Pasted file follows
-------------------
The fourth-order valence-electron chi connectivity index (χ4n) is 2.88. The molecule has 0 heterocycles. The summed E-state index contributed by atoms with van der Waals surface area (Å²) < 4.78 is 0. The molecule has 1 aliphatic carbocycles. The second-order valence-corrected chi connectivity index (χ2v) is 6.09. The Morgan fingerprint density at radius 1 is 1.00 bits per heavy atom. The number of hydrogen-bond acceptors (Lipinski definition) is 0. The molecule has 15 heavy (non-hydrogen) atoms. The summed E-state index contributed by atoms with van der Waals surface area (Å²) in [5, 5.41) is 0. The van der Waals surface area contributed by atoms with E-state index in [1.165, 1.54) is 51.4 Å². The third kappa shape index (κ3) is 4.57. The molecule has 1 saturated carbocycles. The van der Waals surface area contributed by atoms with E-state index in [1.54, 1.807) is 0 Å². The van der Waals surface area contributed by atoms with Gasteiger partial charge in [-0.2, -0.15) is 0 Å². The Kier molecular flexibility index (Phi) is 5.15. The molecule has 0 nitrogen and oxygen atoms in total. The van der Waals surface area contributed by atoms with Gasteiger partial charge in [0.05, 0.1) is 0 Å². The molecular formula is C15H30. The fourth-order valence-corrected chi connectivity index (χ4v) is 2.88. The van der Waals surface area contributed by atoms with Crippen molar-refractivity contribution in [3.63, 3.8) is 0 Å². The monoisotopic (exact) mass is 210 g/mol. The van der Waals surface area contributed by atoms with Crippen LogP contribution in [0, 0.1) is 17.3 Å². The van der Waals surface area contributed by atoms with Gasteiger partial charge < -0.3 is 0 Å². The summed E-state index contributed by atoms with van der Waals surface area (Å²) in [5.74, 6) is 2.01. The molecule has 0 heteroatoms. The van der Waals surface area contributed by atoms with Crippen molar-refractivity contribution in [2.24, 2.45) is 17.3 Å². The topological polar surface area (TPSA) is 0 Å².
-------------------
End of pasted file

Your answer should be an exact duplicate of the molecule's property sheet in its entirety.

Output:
The fourth-order valence-electron chi connectivity index (χ4n) is 2.88. The molecule has 0 heterocycles. The summed E-state index contributed by atoms with van der Waals surface area (Å²) < 4.78 is 0. The molecule has 1 aliphatic carbocycles. The second-order valence-corrected chi connectivity index (χ2v) is 6.09. The Morgan fingerprint density at radius 1 is 1.00 bits per heavy atom. The number of hydrogen-bond acceptors (Lipinski definition) is 0. The molecule has 15 heavy (non-hydrogen) atoms. The summed E-state index contributed by atoms with van der Waals surface area (Å²) in [5, 5.41) is 0. The van der Waals surface area contributed by atoms with E-state index in [1.165, 1.54) is 51.4 Å². The third kappa shape index (κ3) is 4.57. The molecule has 1 saturated carbocycles. The van der Waals surface area contributed by atoms with E-state index in [1.54, 1.807) is 0 Å². The van der Waals surface area contributed by atoms with Gasteiger partial charge in [-0.2, -0.15) is 0 Å². The Kier molecular flexibility index (Phi) is 5.15. The molecule has 0 nitrogen and oxygen atoms in total. The van der Waals surface area contributed by atoms with Gasteiger partial charge in [0.05, 0.1) is 0 Å². The molecular formula is C15H30. The fourth-order valence-corrected chi connectivity index (χ4v) is 2.88. The van der Waals surface area contributed by atoms with Crippen molar-refractivity contribution in [3.63, 3.8) is 0 Å². The monoisotopic (exact) mass is 210 g/mol. The van der Waals surface area contributed by atoms with Crippen LogP contribution in [0, 0.1) is 17.3 Å². The van der Waals surface area contributed by atoms with Gasteiger partial charge < -0.3 is 0 Å². The summed E-state index contributed by atoms with van der Waals surface area (Å²) in [5.74, 6) is 2.01. The molecule has 0 heteroatoms. The van der Waals surface area contributed by atoms with Crippen molar-refractivity contribution in [2.24, 2.45) is 17.3 Å². The topological polar surface area (TPSA) is 0 Å².